Train to Qingdao

12:39 Paul Robinson 0 Comments

I've travelled by train across the UK, central Europe and India, with each experience being worlds apart. Train travel in China was different again.

Typically, buying train tickets involved that distinctive Chinese flavour - organised chaos. We arrived at the train station to find a couple of thousand other people queuing for tickets whilst gently pushing forward and staring at the foreigners. Occasionally someone tried to sell us a dodgy ticket or would stand right next to us and nod along cluelessly to our conversation.

Once we had the tickets we waited in a huge hanger/waiting room. There was a nagging lack of restaurants or shops at the station. Jinan train station is missing a money making trick. The only things we could find were instant noodles and packaged chicken feet. I skipped lunch.

Chinese people are a bit the like the British; they like queuing for no reason. As the departure time drew close, people began getting flustered and started anxiously queuing at the gate. You couldn't even board the train without a seat booking. Out on the platform, people queue in solemn silence whilst waiting for the train. I missed the usual hustle and bustle of a train station.

The train itself was quite comfortable. Staring out of the window of a train, you can get a real sense of a country. Look out of the window on the Trans Pennine Express between Leeds and Manchester and you'll see an transport system clinging to ageing Victorian structures. You'll see identi-kit suburban houses and sprawling retail parks. Gaze from the Indian Railways train between Delhi and Agra and you'll see hundreds of people walking across the tracks, carefully stepping over broken earth and patches of litter. Between the small villages you'll see exotic fields stretching into the distance, totally untouched by modern machinery. The railway sidings in China discretely demostrate China's position as the world's second largest economy. The flat plains are covered with carefully cultivated, mechanised farms. Development reaches out across the province, blurring the divisions between one city and the next. For every field you see, there is an accompanying factory beltching smoke. The railways itself is protected by large concrete fencing and barbed wire. Huge grade-seperated intersections mean local traffic doesn't disrupt the train's progress.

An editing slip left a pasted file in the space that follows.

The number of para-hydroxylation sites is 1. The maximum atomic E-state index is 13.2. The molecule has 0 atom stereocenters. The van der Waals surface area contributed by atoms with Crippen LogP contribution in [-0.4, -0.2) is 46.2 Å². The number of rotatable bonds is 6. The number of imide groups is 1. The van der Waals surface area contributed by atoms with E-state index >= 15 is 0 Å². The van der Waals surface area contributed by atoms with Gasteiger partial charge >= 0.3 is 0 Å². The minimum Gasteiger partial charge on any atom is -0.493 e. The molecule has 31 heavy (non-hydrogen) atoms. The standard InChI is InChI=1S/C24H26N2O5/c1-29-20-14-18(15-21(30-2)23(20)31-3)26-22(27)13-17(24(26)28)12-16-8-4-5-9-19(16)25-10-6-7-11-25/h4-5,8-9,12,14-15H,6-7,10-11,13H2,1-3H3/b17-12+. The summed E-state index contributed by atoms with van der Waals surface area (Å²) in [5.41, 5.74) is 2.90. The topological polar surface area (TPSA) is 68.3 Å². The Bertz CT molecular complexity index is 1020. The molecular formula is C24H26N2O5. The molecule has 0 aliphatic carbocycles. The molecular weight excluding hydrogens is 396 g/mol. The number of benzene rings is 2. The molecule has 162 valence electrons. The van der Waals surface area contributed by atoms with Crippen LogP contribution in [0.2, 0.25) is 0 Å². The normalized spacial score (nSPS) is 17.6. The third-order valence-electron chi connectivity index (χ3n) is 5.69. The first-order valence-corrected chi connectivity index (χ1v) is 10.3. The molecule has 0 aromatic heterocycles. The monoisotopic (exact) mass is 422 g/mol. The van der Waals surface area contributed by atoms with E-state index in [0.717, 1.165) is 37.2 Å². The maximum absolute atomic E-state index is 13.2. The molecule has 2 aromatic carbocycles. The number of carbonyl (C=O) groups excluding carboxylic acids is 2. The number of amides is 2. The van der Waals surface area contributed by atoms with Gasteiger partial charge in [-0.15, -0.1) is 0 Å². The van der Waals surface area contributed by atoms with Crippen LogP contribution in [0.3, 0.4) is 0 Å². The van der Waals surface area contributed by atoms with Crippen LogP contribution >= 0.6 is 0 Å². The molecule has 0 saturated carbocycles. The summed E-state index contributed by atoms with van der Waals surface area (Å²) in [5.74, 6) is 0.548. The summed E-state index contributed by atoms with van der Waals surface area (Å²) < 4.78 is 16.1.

To be honest, I was underwhelmed with the experience. It was efficient but didn't have any character. I was really looking forward to getting trapped with a curious Chinese person with whom I could practise Mandarin. Instead, people travelled silently, totally absorbed with their mobile phones and ipads.

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